Consider food’s cost (Thanksgiving Series Pt. 1)

Dietrich Bonhoeffer once wrote: “We pray for the big things and forget to give thanks for the ordinary, small (and yet really not small) gifts.”  To commemorate Thanksgiving, “The (agri)Cultured Foodie” will use the next week and a half to look at the “ordinary, small (and yet really not small) gifts” that bring food to the table.

The grocery trip before Thanksgiving is one that takes careful planning.  In high school, I remember the year my mom tasked me with going grocery shopping for the holiday.  Armed with a list and money, I drove to our local Kroger and started carefully selecting items.  Growing up, my mom had taught me how to check an item’s price/unit, make sure the sales are really the best deals, and strategically buy in bulk.  I left the store not quite as rich as when I entered, but nonetheless excited about my purchases and the impending holiday meal.

In America, we’re fortunate when it comes to the cost of groceries.  Did you know that Americans are currently spending less on food (as a percentage of their income) than they did in the 1980s?  Bloomberg Businessweek explains: “In 1984, the average U.S. household spent 16.8 percent of its annual post-tax income on food. By 2011, Americans spent only 11.2 percent. The U.S. devotes less of its income to food than any other country—half as much as households in France and one-fourth of those in India.”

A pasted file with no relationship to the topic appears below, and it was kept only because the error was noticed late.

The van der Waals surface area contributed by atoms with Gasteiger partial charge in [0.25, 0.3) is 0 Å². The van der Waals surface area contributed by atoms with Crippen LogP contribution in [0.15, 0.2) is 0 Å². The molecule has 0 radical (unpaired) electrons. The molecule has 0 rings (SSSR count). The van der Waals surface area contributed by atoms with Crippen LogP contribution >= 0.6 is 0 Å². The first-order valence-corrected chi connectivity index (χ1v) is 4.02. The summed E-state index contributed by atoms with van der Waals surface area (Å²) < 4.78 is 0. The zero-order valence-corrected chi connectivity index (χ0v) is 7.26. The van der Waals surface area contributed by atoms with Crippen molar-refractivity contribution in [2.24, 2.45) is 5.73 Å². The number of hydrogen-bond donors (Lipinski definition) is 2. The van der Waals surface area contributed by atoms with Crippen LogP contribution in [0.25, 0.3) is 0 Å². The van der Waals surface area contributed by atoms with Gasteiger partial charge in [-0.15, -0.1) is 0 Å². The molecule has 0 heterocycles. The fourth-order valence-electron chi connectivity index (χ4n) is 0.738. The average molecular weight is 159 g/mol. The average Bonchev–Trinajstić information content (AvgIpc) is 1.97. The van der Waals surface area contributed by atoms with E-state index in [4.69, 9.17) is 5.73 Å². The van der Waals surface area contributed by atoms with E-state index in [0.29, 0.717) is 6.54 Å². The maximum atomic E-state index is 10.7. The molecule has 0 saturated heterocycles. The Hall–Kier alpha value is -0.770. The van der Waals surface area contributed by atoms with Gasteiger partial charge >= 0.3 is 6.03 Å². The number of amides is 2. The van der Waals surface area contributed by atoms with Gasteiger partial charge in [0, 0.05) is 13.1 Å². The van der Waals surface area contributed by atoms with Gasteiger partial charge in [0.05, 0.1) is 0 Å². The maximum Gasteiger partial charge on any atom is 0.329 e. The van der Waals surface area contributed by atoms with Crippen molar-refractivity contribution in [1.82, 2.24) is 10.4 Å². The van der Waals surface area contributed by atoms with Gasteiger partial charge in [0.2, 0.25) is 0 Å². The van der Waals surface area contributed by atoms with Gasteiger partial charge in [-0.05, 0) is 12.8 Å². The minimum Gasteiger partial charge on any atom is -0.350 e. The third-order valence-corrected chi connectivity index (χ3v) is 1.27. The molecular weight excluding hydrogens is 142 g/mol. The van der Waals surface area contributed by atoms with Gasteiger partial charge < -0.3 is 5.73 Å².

The cost of your Thanksgiving meal will likely be less expensive this year because food inflation and turkey prices are lower than usual, according to Purdue Ag Comm’s annual article on Thanksgiving’s cost.  Purdue Economist Corinne Alexander noted that the decreased cost could allow room for additional treats this Thanksgiving.  She also noted that although the average family spends about 10 percent on food, families impacted my unemployment and minimal wage could spend up to 25 percent of their income on food.

“For these families, any food price rise is significant,” Alexander said in the article. “We should remember those who are less fortunate and share our food bounty.”

Thanksgiving offers us a time to be thankful for a sound ag infrastructure that brings us quality food at an affordable price, and to celebrate our thankfulness by offering what we have with those in times of hardship.

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Categories: From the Field to Your Fork | Tags: , , , , , | Leave a comment

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